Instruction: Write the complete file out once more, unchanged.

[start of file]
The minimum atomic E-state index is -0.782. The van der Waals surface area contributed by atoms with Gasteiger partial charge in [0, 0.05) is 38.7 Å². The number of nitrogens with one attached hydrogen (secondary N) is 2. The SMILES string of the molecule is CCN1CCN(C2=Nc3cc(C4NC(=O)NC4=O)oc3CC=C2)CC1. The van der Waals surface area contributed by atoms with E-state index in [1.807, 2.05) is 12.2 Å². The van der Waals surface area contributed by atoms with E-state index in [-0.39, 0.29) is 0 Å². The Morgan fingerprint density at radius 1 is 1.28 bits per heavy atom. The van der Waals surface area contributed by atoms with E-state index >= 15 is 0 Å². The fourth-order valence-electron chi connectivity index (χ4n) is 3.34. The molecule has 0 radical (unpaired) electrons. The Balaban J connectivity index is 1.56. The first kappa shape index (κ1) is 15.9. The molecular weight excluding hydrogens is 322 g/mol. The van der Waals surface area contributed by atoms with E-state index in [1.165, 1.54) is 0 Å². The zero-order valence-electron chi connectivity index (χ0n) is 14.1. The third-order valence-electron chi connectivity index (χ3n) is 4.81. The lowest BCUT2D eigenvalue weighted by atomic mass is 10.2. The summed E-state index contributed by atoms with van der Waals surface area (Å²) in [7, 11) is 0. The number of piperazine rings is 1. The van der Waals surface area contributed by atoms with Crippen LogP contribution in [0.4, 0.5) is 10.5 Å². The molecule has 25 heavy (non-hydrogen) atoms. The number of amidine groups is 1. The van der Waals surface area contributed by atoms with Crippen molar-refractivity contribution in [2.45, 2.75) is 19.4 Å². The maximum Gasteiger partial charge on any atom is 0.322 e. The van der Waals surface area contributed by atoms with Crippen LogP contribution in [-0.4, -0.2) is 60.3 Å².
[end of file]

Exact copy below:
The minimum atomic E-state index is -0.782. The van der Waals surface area contributed by atoms with Gasteiger partial charge in [0, 0.05) is 38.7 Å². The number of nitrogens with one attached hydrogen (secondary N) is 2. The SMILES string of the molecule is CCN1CCN(C2=Nc3cc(C4NC(=O)NC4=O)oc3CC=C2)CC1. The van der Waals surface area contributed by atoms with E-state index in [1.807, 2.05) is 12.2 Å². The van der Waals surface area contributed by atoms with E-state index in [-0.39, 0.29) is 0 Å². The Morgan fingerprint density at radius 1 is 1.28 bits per heavy atom. The van der Waals surface area contributed by atoms with E-state index >= 15 is 0 Å². The fourth-order valence-electron chi connectivity index (χ4n) is 3.34. The molecule has 0 radical (unpaired) electrons. The Balaban J connectivity index is 1.56. The first kappa shape index (κ1) is 15.9. The molecular weight excluding hydrogens is 322 g/mol. The van der Waals surface area contributed by atoms with E-state index in [1.165, 1.54) is 0 Å². The zero-order valence-electron chi connectivity index (χ0n) is 14.1. The third-order valence-electron chi connectivity index (χ3n) is 4.81. The lowest BCUT2D eigenvalue weighted by atomic mass is 10.2. The summed E-state index contributed by atoms with van der Waals surface area (Å²) in [7, 11) is 0. The number of piperazine rings is 1. The van der Waals surface area contributed by atoms with Crippen LogP contribution in [0.4, 0.5) is 10.5 Å². The molecule has 25 heavy (non-hydrogen) atoms. The number of amidine groups is 1. The van der Waals surface area contributed by atoms with Crippen molar-refractivity contribution in [2.45, 2.75) is 19.4 Å². The maximum Gasteiger partial charge on any atom is 0.322 e. The van der Waals surface area contributed by atoms with Crippen LogP contribution in [-0.4, -0.2) is 60.3 Å².